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How We Help Residents Embrace Technology and Improve Quality of Life

How We Help Residents Embrace Technology and Improve Quality of Life

Health & Aging  |  Caregiver Support

EmbracingTechnologyImprovingLivesTechnology is a great resource for caregivers and seniors, especially due to the percentage of adult children caregiving from a distance. According to MetLife/Mature Market Institute, thirty-four million Americans provide care to aging parents and other relatives, with 15% of these caregivers living at a distance to their loved ones. With all the difficulties caregivers face, meeting the challenges of long-distance caregiving can be overwhelming. Presbyterian Senior Living wants to help alleviate these challenges and bridge the gap between caregiver, caregivee, and how society views aging. One way we are doing this is through the use of technology.

Using Technology to Stay Connected

During the Fall of 2014, two Presbyterian Senior Living communities (Glen Meadows Retirement Community; located in Glen Arm, MD and The Long Community at Highland; located in Lancaster, PA) partnered with Generation Connect—a technology training company that helps seniors stay in touch with family through the use of iPads. Designed for new learners with selective content and through the use of familiar language and visual guides, Generation Connect has been able to foster new methods of communication between adult children and their loved ones.

Classes are offered in six different sessions held weekly for 90 minutes at a time. Residents at The Long Community at Highland and their family members have found the classes to be be very informative and instrumental in helping them stay in touch. "I was very encouraged by the residents' inclination to help each other. They were eager to share features that were personally impactful. That goes a long way, since many of their peers are hesitant to adopt new technologies," says Michael Potteiger, Generation Connect Instructor.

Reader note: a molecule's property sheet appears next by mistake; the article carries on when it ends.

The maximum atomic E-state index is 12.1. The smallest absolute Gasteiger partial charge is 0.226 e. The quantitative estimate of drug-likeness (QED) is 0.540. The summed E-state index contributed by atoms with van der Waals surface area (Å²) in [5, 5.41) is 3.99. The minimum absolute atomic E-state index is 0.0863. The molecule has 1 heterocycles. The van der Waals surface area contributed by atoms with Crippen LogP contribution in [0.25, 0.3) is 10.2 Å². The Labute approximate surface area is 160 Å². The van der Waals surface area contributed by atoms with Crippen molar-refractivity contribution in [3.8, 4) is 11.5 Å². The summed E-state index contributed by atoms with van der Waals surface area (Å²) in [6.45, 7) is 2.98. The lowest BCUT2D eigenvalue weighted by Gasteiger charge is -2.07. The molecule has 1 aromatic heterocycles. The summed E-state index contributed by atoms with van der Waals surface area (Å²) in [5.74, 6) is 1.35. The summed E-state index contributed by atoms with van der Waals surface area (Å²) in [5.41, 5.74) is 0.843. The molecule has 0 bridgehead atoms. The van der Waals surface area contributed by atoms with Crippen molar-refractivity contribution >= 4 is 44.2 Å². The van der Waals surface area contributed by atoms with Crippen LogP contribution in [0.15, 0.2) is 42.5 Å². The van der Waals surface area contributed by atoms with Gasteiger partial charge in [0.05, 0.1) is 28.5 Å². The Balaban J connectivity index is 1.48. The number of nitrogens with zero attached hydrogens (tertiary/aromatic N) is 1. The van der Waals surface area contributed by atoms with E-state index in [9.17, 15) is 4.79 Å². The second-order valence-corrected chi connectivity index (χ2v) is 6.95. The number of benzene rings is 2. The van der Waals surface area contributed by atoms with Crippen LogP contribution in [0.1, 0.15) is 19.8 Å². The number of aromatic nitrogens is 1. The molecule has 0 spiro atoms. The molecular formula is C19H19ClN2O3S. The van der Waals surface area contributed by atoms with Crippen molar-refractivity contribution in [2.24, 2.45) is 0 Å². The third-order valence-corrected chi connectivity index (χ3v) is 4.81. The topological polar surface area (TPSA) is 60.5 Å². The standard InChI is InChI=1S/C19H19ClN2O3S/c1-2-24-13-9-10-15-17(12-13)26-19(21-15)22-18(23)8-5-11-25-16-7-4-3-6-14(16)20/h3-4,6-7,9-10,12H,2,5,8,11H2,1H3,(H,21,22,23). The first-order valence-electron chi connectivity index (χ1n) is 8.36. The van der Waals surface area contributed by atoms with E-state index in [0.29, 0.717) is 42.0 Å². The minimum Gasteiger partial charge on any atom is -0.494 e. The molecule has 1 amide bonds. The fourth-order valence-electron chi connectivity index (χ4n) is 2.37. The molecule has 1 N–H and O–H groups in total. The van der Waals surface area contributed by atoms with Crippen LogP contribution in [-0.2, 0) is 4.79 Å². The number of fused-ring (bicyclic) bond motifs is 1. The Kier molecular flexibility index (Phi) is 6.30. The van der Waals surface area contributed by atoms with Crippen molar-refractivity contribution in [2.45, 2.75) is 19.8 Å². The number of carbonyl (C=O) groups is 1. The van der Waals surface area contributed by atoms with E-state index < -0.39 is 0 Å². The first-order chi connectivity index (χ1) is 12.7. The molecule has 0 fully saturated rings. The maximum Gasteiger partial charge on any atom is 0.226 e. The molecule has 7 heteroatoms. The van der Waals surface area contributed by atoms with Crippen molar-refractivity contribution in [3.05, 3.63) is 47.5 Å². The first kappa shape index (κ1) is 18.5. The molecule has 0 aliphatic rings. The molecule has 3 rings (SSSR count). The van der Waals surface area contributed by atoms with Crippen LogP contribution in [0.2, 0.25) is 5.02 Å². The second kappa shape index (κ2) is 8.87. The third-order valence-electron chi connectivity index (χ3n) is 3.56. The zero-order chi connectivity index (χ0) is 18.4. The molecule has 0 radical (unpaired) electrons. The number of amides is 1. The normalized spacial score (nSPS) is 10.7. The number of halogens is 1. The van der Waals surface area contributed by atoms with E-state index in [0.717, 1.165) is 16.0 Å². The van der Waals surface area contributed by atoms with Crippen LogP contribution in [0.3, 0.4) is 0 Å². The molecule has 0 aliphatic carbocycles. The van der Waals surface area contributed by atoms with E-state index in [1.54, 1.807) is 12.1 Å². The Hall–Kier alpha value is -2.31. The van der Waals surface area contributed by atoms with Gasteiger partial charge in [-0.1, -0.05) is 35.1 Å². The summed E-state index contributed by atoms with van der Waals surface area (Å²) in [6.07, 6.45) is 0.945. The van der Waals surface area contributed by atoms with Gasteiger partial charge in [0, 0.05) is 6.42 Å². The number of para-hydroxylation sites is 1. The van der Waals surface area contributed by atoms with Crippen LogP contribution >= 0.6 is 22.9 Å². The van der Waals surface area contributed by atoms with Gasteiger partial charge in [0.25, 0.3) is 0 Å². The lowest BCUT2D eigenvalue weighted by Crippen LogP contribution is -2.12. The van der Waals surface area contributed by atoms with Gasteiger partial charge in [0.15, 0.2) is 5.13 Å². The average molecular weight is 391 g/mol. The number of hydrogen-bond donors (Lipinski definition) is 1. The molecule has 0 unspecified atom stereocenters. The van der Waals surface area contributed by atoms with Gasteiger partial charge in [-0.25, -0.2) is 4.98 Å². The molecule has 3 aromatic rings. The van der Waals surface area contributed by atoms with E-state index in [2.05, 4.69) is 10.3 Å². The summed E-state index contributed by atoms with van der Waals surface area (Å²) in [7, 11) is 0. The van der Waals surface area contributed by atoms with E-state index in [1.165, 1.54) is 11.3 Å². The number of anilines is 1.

During one of the Long Community at Highland sessions, resident Doris Jean Ashman was seen practicing her newfound photo skills by taking a selfie using her iPad and knowledge gained from the class. "Technology is a life line for mom and her three daughters who each live two hours away," says daughter Ginny Walsh. But make no mistake, Ashman and her family aren't newbies when it comes to technology. They use Skype, FaceTime, email, Facebook, and mobile devices to communicate with one another from a distance. Technology has been a useful resource, not only for staying connected and up to date with present trends, but Ginny has found it beneficial for recollecting her past. She enjoys doing ancestry research, Brain Gym type exercises, and bird watching on YouTube when she can't get out as often as she would like.

Enhancing Mental Well-Being

Technology certainly changes the way people age and engage with the world around them. In addition to the programs offered through Generation Connect, Presbyterian Senior Living communities use advances in technology to help seniors stay mentally fit. Many of our Personal Care and Assisted Living communities use the It's Never To Late® system. It's Never To Late® is an easy to use touchscreen system that's prepackaged with engaging content to help seniors—specifically those with dementia and memory loss—improve socialization skills and increase quality of life. Residents use the system to safely browse the Internet, access email, and communicate with family members through private video conferencing.